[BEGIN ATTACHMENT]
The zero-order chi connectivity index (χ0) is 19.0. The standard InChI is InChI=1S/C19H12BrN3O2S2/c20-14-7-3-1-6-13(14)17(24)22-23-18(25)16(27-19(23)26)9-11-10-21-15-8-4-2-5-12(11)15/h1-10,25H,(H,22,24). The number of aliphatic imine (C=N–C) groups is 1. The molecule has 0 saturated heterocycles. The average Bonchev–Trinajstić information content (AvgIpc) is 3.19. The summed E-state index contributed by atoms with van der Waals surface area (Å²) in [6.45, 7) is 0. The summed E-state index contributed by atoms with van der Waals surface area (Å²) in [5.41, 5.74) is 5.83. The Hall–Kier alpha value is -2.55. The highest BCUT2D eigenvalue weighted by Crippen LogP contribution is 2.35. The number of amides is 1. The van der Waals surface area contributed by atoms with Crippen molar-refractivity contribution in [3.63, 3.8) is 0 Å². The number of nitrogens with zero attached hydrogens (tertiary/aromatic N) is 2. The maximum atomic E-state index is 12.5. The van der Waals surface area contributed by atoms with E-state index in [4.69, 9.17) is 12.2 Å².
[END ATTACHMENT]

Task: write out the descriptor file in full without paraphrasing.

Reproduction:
The zero-order chi connectivity index (χ0) is 19.0. The standard InChI is InChI=1S/C19H12BrN3O2S2/c20-14-7-3-1-6-13(14)17(24)22-23-18(25)16(27-19(23)26)9-11-10-21-15-8-4-2-5-12(11)15/h1-10,25H,(H,22,24). The number of aliphatic imine (C=N–C) groups is 1. The molecule has 0 saturated heterocycles. The average Bonchev–Trinajstić information content (AvgIpc) is 3.19. The summed E-state index contributed by atoms with van der Waals surface area (Å²) in [6.45, 7) is 0. The summed E-state index contributed by atoms with van der Waals surface area (Å²) in [5.41, 5.74) is 5.83. The Hall–Kier alpha value is -2.55. The highest BCUT2D eigenvalue weighted by Crippen LogP contribution is 2.35. The number of amides is 1. The van der Waals surface area contributed by atoms with Crippen molar-refractivity contribution in [3.63, 3.8) is 0 Å². The number of nitrogens with zero attached hydrogens (tertiary/aromatic N) is 2. The maximum atomic E-state index is 12.5. The van der Waals surface area contributed by atoms with E-state index in [4.69, 9.17) is 12.2 Å².